Today, the schools once again took the pass option and announced, they would just wait and resume school Tues after MLK Day. Many businesses returned to regular scheduled hours. Meantime the Georgia DOT is still saying, "If you do not have to be on the roadways, please stay home."

Surprising to some, absolutely nothing had been done to the highway this morning compared to Wednesday morning. Many thought the plows would have been out Wed night/Thurs morning to improve the roads for the exponential growth of commuters being called back to work. But apparently, Georgia DOT had other ideas. My co-workers reported that the interstates had not had any additional plowing or additional lanes re-opened compared to Wednesday as well.

The weather guessers are calling for temps above freezing on Friday (in the 40s for the high), so maybe DOT is just waiting for mother nature to fix the problem.

Having worked projects in Michigan in the dead of winter and having visited Kansas in the dead of winter, I happen to know that proactive treatment of roadways, plowing the snow off and spreading sand/salt mixture prior to the sleet/Freezing rain typically prevents the mess we have seen this week. But, the head of Georgia DOT has stated on the news that it was a huge storm and no one could predict it, except every weather forecaster on every news channel did predict it. And, he says that his department has done an exemplary job of keeping the roadways clear. I wonder what roadways he has in mind.

I suggest to anyone who currently works for a state DOT that maintains winter roads in a section of the U.S. that regularly receives snow and ice conditions during winter to contact the Georgia DOT and offer your consulting services. I would think you could make good money.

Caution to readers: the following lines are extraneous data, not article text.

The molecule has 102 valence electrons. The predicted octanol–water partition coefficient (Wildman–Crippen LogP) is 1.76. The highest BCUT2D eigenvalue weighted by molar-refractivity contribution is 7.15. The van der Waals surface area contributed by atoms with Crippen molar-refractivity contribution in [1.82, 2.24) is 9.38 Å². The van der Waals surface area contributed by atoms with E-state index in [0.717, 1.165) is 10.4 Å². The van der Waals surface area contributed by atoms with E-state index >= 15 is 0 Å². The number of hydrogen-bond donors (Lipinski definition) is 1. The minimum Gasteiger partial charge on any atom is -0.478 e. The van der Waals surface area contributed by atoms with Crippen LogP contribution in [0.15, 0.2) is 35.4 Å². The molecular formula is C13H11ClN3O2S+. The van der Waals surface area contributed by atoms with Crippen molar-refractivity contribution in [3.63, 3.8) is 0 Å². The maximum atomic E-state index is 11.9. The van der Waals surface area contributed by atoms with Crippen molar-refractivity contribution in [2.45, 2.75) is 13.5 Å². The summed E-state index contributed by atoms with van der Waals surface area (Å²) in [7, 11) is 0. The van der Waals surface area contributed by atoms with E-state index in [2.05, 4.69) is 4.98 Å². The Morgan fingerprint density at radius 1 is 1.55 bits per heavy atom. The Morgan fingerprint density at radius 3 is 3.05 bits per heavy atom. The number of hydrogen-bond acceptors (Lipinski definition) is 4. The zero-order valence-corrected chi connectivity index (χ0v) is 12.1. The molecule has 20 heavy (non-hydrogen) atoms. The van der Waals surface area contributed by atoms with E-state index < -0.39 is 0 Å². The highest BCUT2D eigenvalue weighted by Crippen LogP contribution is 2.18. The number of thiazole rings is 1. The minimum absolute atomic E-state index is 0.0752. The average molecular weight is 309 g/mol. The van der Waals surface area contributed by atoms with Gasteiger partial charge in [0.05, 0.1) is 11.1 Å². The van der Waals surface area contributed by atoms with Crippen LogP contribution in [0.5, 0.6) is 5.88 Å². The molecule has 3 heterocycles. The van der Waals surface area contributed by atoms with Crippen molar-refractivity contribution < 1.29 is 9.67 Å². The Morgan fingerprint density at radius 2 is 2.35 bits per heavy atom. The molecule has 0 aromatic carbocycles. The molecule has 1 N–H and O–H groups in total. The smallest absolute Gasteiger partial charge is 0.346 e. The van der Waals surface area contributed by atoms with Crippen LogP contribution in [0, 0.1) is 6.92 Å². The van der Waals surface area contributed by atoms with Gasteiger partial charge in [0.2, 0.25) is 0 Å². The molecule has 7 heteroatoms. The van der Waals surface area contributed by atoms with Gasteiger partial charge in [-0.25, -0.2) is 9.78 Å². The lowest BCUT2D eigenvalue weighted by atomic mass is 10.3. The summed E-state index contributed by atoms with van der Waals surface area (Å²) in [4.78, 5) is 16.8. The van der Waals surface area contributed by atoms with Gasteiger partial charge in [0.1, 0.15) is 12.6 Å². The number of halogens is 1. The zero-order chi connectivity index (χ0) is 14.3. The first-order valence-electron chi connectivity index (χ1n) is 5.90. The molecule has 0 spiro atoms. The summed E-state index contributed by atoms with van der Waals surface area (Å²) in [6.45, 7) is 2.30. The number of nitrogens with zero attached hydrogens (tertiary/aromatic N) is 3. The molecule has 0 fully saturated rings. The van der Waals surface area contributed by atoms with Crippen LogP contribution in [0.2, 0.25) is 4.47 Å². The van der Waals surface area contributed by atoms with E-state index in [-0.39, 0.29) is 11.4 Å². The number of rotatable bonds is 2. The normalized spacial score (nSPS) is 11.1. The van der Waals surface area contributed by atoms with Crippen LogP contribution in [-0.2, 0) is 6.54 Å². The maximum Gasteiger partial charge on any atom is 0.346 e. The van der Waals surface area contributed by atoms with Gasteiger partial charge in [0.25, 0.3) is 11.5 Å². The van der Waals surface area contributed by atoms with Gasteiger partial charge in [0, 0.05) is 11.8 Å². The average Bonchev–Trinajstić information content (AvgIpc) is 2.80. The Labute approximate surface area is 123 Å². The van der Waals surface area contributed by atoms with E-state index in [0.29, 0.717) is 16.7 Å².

11 comments:

Jack Riepe said...

Dear Mr. Madding:

I have not lived in Atlnta, but I have passed through the place. From an outsider's perspective, I think the problem first lies with the infrequency that crippling winter weather hits the city, and the cost of maintaining the substantial equipment for routinely dealing with it.

Secondly, ice is a tough one — even for winter storm veterans. In a place like Atlanta, my guess is 3 drivers in a 1,000 have practical experience in driving in it. And every asshole with a 4-wheel-drive unit has to get out in the bad weather to wreck their car, and yours.

Finally, there needs to be a better winter emergency plan in which the state and the city can engage private contracters in a proactive attempt to open the roads.

I spent 18 years living in far upstate New York. A foot of snow would barely close the schools in our town. But in 1998, an ice storm knocked out electricity and telephone service from Montreal to Albany — for 3 weeks!

It happens. With luck, warmer weather will play a greater role in getting your streets and highways open.

Fondest Regards,
Jack • reep • Toad
Twisted Roads

Mike said...

It sounds like Portland and Atlanta have something in common. It only takes about two inches of snow to mess us up though. And that's taking into account that we usually get snow every year in some form. You guys have been getting hammered though. Hope you get to the 40's tomorrow. Stay safe!

Mr. Motorcycle said...

Quite a site!. I didn't even know it got that cold there.

RichardM said...